With a favourable weather report for the next few days we prepared Mowzer to start moving south again, but not before the weather gods had one last kick at the can. Thursday morning brought on the most intense storm we’ve seen so far with heavy rain, thunder and lightening. I’m sure that just as we’ve acclimated to the heavier winds, we will get more used to this type of weather this summer but it feels pretty intense when it is so new to us.
Once again, we are so thankful for our heavy duty Rocna anchor and are reminded afresh of just what we need to do to stop a few drips and leaks around the place.
Our first stop down the coast of St. Lucia was Marigot Bay. This palm-fringed hurricane hole has been described in the past by James Michener as one of the most beautiful bays in the Caribbean, and more recently as Mosquito Bay by a fellow bar patron. I would have to say that both are correct. The bay is surrounded by rainforest tumbling down the steep sides of the valley and despite the plethora of buildings also tumbling down those hills, the little lagoon is idyllic. I also have a wonderful collection of most itchy bites from our one night spent in the anchorage.
|Our "backyard" view in Marigot, with the sounds of soothing jazz wafting across the lagoon from Rainforest Hideaway - a restaurant on the edge of the water.|
Before leaving we treated ourselves to a hike up to the ridge above the lagoon for some wonderful views of the surrounding area.
|Should we not disturb the dog, or be cautious because there is a bull mastiff? Regardless we saw no evidence of the scary beast so on we proceeded.|
|I might need a few more rum punches before diving becomes a risk.|
|And up we go... note the solid ropes for hauling ourselves straight up this trail.|
|Yucca's in bloom.|
|Slip-sliding down one of the slopes.|
|Location or instruction?|
|Lots of choice at Fork Thomas, which way to go?|
|We headed to the lookout and were rewarded with this beauty of the lagoon and the beach.|
|On the descent we entered the Oasis development, a quiet haven of tropical lushness.|
|This little funicular awaited to glide us to the bottom of the hill.|
|Down, down, down we went...|
|And once at the bottom headed back to Mowzer in the lagoon.|
We then moved on once again just a little skip down the coast to Anse La Raye for the night and preparation for a travel day on Saturday. This would lead us past the southern end of St. Lucia. past the island of St. Vincent and into The Grenadines with Bequia (pronounced Bek-way) at the northern end of the island chain.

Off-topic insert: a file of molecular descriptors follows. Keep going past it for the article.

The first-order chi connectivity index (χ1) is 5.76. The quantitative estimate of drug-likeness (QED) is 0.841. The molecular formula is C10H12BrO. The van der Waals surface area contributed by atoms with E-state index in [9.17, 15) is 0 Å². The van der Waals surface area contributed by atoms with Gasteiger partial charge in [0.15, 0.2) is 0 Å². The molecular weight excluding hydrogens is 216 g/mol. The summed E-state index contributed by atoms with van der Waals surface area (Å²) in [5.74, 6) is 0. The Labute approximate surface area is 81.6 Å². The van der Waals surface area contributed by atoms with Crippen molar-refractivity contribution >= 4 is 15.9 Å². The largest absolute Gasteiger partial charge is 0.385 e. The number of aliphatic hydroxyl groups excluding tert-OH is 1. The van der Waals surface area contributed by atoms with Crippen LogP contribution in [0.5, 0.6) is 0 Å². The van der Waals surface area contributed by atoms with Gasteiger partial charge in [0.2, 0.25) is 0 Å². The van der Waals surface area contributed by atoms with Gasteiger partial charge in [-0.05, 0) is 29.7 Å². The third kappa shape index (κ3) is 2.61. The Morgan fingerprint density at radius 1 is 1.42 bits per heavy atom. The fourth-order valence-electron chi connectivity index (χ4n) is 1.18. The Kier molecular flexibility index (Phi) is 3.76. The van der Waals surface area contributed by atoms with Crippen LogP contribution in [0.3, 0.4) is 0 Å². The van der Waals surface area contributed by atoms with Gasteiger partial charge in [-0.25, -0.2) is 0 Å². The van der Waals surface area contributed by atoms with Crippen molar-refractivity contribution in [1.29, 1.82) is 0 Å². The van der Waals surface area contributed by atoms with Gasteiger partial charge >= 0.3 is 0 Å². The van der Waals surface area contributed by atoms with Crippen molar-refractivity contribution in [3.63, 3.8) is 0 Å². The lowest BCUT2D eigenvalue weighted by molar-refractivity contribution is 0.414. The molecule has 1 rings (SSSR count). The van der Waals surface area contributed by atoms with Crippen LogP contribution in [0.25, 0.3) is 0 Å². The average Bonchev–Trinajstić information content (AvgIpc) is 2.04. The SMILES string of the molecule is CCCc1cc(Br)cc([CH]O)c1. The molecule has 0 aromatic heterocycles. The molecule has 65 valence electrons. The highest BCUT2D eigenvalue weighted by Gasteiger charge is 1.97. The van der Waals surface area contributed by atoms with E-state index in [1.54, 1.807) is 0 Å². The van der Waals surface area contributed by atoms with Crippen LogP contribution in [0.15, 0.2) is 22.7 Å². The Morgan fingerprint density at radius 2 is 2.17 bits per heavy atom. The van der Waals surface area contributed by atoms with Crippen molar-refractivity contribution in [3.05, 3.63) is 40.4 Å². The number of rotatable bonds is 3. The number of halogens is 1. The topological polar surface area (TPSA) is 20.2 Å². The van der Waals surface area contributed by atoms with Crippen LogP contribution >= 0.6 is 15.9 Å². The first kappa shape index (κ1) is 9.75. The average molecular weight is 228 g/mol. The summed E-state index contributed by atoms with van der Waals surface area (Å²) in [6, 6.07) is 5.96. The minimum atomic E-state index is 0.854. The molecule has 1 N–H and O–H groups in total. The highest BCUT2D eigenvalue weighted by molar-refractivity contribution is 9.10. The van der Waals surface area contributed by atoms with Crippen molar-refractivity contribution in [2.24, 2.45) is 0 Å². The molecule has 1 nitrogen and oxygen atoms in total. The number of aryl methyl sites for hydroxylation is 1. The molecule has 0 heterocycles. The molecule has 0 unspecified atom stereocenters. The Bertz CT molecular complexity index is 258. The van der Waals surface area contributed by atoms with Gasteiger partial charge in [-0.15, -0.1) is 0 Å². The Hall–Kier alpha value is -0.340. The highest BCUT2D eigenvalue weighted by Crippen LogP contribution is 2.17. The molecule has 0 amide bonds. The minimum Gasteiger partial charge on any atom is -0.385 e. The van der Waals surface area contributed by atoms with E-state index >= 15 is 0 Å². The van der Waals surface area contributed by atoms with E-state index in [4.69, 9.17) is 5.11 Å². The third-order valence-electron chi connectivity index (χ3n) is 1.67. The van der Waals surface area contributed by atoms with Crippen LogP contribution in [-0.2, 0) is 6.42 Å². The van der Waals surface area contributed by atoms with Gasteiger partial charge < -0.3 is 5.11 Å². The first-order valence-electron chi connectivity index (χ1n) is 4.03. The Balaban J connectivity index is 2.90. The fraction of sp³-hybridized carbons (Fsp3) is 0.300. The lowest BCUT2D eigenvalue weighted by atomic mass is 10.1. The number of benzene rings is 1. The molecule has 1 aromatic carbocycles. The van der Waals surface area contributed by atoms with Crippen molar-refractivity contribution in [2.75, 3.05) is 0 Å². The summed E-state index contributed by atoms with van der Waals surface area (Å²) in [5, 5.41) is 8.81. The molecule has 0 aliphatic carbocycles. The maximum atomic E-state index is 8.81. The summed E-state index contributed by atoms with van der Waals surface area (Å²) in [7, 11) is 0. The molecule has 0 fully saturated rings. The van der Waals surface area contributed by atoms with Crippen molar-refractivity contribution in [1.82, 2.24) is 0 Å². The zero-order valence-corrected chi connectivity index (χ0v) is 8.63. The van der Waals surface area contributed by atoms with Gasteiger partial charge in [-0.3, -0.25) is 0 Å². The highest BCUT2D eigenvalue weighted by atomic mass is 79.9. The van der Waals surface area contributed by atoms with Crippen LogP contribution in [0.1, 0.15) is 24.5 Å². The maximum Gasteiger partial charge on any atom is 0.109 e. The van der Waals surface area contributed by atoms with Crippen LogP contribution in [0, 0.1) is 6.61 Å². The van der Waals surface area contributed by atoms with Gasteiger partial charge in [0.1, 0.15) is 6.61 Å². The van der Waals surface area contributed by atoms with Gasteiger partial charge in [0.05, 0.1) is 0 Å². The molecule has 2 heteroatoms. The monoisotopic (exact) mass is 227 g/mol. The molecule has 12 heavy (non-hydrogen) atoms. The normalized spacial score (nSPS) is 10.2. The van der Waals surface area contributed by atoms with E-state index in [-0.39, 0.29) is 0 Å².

Sunrise saw us lifting the anchor and as we headed south the magnificent pitons came into view. Under some wispy cloud and the morning sun these iconic hills rise up as a protective bastion, not unlike something seen in Lord of the Rings!
|Sunrise? Sunset? This one is sunrise just as we're leaving Anse La Reye.|
|In the growing light we discovered the flying invasion we gained overnight.|
|The Pitons coming into focus.|
|With the sun risen just above the tip of Petit Piton to create the most majestic effect.|
As the day unfolded so too did the most perfect sailing day. We had 60 nautical miles (111 km) planned with the passage to St. Vincent, down the coast and then a shorter, but more notorious passage to Bequia. I guess many others had the same idea as we saw numerous boats making the same passage. Our patience of the last few days had paid off with the seas settled to just 3-4’ and the winds in the 15-20 knot range.
|No pictures of us today, but this boat is the a sistership and looks quite happy in these seas.|
The last jaunt had us arriving around The Devil’s Table and even the notorious Bequia Blast was settled to a sedate ‘blow’.
After 11 hours to the dot we arrived in Bequia with the anticipation of a few weeks of exploration in the islands know as The Grenadines. This chain spans the distance between St. Vincent and Grenada and like the BVI is a huge cruising ground for charter boats. Pulling into the anchorage last night we felt like we’d arrived back in a cruising haven with so many boats in the anchorage. Our arrival beer after checking in with Customs & Immigration however was had at Papa’s Bar with a couple of local business owners who gave us the quick run-down on the local scene. Fun getting the inside scoop from a British ex-pat and a guy from New Jersey who both run businesses in this small Caribbean enclave which sounds like small-town politics on steroids.
|Arrival beer and wifi - ahhhh, got all the bases covered :-)|